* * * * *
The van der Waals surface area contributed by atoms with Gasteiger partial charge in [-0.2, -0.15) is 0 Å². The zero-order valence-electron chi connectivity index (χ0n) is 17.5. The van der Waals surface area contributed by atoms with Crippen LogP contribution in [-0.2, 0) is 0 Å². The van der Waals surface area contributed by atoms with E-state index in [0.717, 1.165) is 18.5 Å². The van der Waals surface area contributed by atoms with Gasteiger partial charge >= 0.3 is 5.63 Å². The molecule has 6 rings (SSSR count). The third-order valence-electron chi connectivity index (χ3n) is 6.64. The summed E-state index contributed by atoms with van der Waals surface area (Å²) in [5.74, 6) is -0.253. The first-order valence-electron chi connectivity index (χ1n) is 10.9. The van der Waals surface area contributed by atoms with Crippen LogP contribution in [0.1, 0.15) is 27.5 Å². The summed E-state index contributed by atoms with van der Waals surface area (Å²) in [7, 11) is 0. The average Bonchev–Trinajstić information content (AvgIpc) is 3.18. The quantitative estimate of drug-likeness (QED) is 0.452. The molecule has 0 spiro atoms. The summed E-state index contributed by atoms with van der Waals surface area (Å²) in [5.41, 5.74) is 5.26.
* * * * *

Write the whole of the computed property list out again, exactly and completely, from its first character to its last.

The van der Waals surface area contributed by atoms with Gasteiger partial charge in [-0.2, -0.15) is 0 Å². The zero-order valence-electron chi connectivity index (χ0n) is 17.5. The van der Waals surface area contributed by atoms with Crippen LogP contribution in [-0.2, 0) is 0 Å². The van der Waals surface area contributed by atoms with E-state index in [0.717, 1.165) is 18.5 Å². The van der Waals surface area contributed by atoms with Gasteiger partial charge >= 0.3 is 5.63 Å². The molecule has 6 rings (SSSR count). The third-order valence-electron chi connectivity index (χ3n) is 6.64. The summed E-state index contributed by atoms with van der Waals surface area (Å²) in [5.74, 6) is -0.253. The first-order valence-electron chi connectivity index (χ1n) is 10.9. The van der Waals surface area contributed by atoms with Crippen LogP contribution in [0.1, 0.15) is 27.5 Å². The summed E-state index contributed by atoms with van der Waals surface area (Å²) in [7, 11) is 0. The average Bonchev–Trinajstić information content (AvgIpc) is 3.18. The quantitative estimate of drug-likeness (QED) is 0.452. The molecule has 0 spiro atoms. The summed E-state index contributed by atoms with van der Waals surface area (Å²) in [5.41, 5.74) is 5.26.